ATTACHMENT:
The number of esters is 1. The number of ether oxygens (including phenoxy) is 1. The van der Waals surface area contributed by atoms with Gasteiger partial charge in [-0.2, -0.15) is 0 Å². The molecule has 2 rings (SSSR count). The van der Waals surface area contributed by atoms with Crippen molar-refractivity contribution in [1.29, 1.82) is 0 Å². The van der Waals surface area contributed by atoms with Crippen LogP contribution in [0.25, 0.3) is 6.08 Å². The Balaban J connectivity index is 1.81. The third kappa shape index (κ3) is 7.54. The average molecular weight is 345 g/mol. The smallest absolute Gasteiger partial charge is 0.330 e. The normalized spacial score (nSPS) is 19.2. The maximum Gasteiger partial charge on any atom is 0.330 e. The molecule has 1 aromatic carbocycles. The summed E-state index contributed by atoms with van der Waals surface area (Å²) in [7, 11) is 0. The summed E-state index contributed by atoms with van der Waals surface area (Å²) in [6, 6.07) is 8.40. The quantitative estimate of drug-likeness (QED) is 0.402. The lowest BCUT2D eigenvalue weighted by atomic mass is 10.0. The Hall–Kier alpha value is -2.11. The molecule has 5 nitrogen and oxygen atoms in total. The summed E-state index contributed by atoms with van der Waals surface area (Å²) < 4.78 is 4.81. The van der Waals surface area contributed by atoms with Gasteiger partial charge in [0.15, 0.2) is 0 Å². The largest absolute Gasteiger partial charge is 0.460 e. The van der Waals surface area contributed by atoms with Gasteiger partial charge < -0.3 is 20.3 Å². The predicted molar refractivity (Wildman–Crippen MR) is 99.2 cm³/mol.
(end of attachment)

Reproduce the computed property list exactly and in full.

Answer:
The number of esters is 1. The number of ether oxygens (including phenoxy) is 1. The van der Waals surface area contributed by atoms with Gasteiger partial charge in [-0.2, -0.15) is 0 Å². The molecule has 2 rings (SSSR count). The van der Waals surface area contributed by atoms with Crippen molar-refractivity contribution in [1.29, 1.82) is 0 Å². The van der Waals surface area contributed by atoms with Crippen LogP contribution in [0.25, 0.3) is 6.08 Å². The Balaban J connectivity index is 1.81. The third kappa shape index (κ3) is 7.54. The average molecular weight is 345 g/mol. The smallest absolute Gasteiger partial charge is 0.330 e. The normalized spacial score (nSPS) is 19.2. The maximum Gasteiger partial charge on any atom is 0.330 e. The molecule has 1 aromatic carbocycles. The summed E-state index contributed by atoms with van der Waals surface area (Å²) in [7, 11) is 0. The summed E-state index contributed by atoms with van der Waals surface area (Å²) in [6, 6.07) is 8.40. The quantitative estimate of drug-likeness (QED) is 0.402. The lowest BCUT2D eigenvalue weighted by atomic mass is 10.0. The Hall–Kier alpha value is -2.11. The molecule has 5 nitrogen and oxygen atoms in total. The summed E-state index contributed by atoms with van der Waals surface area (Å²) < 4.78 is 4.81. The van der Waals surface area contributed by atoms with Gasteiger partial charge in [0.15, 0.2) is 0 Å². The largest absolute Gasteiger partial charge is 0.460 e. The van der Waals surface area contributed by atoms with Gasteiger partial charge < -0.3 is 20.3 Å². The predicted molar refractivity (Wildman–Crippen MR) is 99.2 cm³/mol.